Component technology test bed optoelectronics in-flight measurement concept and verification

The knowledge about radiation effects on electronics is an important part in spacecraft design as the radiation environment in space may adversely affect EEE components. The effects can be corrupt data in the best case, but it can also lead to non-working subsystems which can hazard a whole mission. To reduce this risk are electronic components tested and qualified for space before they are used in missions. Many companies and institutions work with this kind of questions and the Components Division within the Product Assurance & Safety Department of ESA is one of them.

At the Components Division are components tested, simulations made and missions are supervised in terms of electronic components. As part of this work is the Component Technology Test Bed developed, it will serve as a test bed for radiation effects. It will fly on future ESA missions and the main objective is not only to test components but also to validate the methods used during ground tests.

Different type of electronics will be tested with the CTTB and in this report is one of them studied and the methods are evaluated. The report handles the optoelectronics part and in particular optocoupler devices.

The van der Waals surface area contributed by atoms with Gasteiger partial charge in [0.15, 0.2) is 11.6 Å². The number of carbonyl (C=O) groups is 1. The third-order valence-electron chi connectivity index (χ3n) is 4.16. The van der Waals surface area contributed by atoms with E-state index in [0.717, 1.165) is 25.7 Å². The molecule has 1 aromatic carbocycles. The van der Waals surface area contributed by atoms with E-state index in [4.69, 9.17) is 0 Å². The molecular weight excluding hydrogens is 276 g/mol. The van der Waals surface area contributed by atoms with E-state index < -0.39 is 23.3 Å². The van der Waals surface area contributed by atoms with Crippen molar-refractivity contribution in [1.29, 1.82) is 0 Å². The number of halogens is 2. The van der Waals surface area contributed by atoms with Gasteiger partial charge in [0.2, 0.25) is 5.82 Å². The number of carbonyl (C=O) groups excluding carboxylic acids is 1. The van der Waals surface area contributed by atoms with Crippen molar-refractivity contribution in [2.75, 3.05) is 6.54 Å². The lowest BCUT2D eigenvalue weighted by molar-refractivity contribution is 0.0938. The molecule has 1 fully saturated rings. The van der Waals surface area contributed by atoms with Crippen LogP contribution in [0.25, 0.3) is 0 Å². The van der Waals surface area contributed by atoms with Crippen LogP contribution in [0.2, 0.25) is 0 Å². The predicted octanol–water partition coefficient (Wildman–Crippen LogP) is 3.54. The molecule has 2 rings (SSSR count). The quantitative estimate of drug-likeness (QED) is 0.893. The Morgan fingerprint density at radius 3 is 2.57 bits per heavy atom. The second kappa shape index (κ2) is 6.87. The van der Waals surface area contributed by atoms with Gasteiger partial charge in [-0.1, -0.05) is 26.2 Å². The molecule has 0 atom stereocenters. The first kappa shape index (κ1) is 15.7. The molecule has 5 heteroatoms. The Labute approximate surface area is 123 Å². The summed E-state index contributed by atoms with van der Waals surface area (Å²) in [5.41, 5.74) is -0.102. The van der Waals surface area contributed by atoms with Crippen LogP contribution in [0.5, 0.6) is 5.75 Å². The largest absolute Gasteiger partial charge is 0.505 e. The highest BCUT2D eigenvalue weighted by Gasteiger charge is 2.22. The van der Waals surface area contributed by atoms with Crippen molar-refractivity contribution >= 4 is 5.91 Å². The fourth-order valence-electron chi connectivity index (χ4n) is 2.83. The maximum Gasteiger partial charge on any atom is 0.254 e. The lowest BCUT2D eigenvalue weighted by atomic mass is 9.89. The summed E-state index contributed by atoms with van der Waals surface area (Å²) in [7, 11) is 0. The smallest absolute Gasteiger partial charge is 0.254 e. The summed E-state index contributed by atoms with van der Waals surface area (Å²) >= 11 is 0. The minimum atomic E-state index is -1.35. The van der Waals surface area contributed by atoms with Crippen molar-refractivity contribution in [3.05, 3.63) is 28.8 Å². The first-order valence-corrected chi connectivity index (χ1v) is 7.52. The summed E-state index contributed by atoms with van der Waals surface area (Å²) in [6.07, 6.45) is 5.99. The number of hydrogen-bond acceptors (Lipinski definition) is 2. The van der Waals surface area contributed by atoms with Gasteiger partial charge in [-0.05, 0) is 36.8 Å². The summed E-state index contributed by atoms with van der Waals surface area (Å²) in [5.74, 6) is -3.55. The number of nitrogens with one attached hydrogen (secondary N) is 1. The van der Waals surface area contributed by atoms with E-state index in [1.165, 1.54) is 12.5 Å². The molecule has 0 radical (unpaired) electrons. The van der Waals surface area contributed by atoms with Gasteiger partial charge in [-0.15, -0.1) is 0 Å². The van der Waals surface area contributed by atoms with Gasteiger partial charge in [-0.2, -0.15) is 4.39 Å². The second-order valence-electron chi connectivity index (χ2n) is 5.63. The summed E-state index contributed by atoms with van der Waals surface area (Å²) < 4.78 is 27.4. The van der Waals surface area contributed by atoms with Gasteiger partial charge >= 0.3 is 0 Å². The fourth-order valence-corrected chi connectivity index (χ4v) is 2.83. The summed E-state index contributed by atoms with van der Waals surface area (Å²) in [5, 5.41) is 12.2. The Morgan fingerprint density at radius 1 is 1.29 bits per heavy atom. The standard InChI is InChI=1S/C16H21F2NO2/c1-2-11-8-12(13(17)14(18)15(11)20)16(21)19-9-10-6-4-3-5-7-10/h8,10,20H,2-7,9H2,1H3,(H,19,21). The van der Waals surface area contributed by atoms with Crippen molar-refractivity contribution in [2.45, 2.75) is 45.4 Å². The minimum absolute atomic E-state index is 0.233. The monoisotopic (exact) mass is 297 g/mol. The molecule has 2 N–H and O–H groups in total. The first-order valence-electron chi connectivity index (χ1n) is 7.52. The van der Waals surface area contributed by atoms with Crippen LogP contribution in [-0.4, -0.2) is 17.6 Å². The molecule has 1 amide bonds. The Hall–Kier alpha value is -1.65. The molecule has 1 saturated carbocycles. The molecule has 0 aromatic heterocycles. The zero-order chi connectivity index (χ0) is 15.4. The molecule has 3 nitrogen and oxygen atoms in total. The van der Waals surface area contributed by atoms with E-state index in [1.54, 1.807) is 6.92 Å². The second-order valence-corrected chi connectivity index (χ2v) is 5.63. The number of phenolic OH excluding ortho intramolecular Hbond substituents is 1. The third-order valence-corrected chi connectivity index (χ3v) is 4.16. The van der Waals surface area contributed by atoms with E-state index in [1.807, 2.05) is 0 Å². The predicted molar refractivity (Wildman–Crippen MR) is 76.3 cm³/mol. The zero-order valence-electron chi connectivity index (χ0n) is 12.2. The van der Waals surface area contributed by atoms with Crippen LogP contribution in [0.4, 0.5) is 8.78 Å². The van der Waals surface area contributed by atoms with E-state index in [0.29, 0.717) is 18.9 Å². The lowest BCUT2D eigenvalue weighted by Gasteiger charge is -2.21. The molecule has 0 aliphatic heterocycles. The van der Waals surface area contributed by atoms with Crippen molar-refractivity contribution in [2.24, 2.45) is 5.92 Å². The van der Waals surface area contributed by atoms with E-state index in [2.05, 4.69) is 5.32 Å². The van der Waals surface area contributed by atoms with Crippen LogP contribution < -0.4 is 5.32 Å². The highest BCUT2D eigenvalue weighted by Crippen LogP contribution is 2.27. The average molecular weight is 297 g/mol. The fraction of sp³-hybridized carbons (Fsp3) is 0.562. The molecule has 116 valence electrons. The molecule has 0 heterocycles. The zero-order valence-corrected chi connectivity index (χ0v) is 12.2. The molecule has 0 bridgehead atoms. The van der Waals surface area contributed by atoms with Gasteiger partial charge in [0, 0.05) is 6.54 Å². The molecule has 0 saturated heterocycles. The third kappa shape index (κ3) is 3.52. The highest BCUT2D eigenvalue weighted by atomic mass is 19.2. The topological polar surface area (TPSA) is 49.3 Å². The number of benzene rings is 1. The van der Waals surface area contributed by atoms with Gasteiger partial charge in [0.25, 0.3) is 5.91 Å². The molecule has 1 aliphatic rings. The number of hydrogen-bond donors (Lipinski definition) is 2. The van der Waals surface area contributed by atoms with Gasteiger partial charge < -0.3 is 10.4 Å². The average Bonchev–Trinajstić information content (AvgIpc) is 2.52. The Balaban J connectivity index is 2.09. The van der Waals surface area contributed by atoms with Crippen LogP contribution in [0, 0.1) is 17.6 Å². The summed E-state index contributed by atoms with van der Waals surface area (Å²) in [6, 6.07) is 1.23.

During the work from January to end of June 2006 the author of this report first made a literature study on the radiation environment in space and on radiation effects on electronics. A pre-proposed design for test boards has been assessed and prototypes have been built. From the general ESA test method specifications have more application specific test methods been made. The methods has been tested during a smaller test campaign and from the results has suggestions for further development been proposed.

The measurement results for Current Transfer Ratio testing shows that the measurement system works well, but improvements for more accurate reference measurements has to be implemented. The Dark current measurement system shows a dose rate dependence which makes the results inaccurate. In-flight measurements of the Dark current will be hard to perform.

Author: Hansson, Johan

Source: Lulea University of Technology

Download Link: Click Here To Download This Report (PDF)

Reference URL: Visit Now

Leave a Comment